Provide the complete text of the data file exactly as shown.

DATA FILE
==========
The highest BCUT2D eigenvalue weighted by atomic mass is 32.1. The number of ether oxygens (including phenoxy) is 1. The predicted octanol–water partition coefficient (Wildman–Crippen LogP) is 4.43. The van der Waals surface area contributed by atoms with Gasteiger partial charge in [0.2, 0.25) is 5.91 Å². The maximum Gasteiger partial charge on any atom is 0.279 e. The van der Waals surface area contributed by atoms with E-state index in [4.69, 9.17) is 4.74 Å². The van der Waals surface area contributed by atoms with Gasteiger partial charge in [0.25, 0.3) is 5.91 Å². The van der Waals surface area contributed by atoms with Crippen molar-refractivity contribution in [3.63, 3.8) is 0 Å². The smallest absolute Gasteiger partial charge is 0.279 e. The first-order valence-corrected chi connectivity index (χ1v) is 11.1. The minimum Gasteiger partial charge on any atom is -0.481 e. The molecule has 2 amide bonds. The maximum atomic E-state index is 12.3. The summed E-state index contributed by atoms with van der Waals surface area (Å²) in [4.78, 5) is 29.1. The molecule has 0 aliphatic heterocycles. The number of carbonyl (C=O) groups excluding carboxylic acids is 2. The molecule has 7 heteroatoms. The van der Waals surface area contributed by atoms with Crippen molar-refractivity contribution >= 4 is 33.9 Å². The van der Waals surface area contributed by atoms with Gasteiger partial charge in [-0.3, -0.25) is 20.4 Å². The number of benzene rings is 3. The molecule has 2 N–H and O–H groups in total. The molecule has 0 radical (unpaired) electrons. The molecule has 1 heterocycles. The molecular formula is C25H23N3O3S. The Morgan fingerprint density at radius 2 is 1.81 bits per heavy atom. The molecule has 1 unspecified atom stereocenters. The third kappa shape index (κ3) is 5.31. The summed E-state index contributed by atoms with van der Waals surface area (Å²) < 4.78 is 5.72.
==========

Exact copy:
The highest BCUT2D eigenvalue weighted by atomic mass is 32.1. The number of ether oxygens (including phenoxy) is 1. The predicted octanol–water partition coefficient (Wildman–Crippen LogP) is 4.43. The van der Waals surface area contributed by atoms with Gasteiger partial charge in [0.2, 0.25) is 5.91 Å². The maximum Gasteiger partial charge on any atom is 0.279 e. The van der Waals surface area contributed by atoms with E-state index in [4.69, 9.17) is 4.74 Å². The van der Waals surface area contributed by atoms with Gasteiger partial charge in [0.25, 0.3) is 5.91 Å². The van der Waals surface area contributed by atoms with Crippen molar-refractivity contribution in [3.63, 3.8) is 0 Å². The smallest absolute Gasteiger partial charge is 0.279 e. The first-order valence-corrected chi connectivity index (χ1v) is 11.1. The minimum Gasteiger partial charge on any atom is -0.481 e. The molecule has 2 amide bonds. The maximum atomic E-state index is 12.3. The summed E-state index contributed by atoms with van der Waals surface area (Å²) in [4.78, 5) is 29.1. The molecule has 0 aliphatic heterocycles. The number of carbonyl (C=O) groups excluding carboxylic acids is 2. The molecule has 7 heteroatoms. The van der Waals surface area contributed by atoms with Crippen molar-refractivity contribution >= 4 is 33.9 Å². The van der Waals surface area contributed by atoms with Gasteiger partial charge in [-0.3, -0.25) is 20.4 Å². The number of benzene rings is 3. The molecule has 2 N–H and O–H groups in total. The molecule has 0 radical (unpaired) electrons. The molecule has 1 heterocycles. The molecular formula is C25H23N3O3S. The Morgan fingerprint density at radius 2 is 1.81 bits per heavy atom. The molecule has 1 unspecified atom stereocenters. The third kappa shape index (κ3) is 5.31. The summed E-state index contributed by atoms with van der Waals surface area (Å²) < 4.78 is 5.72.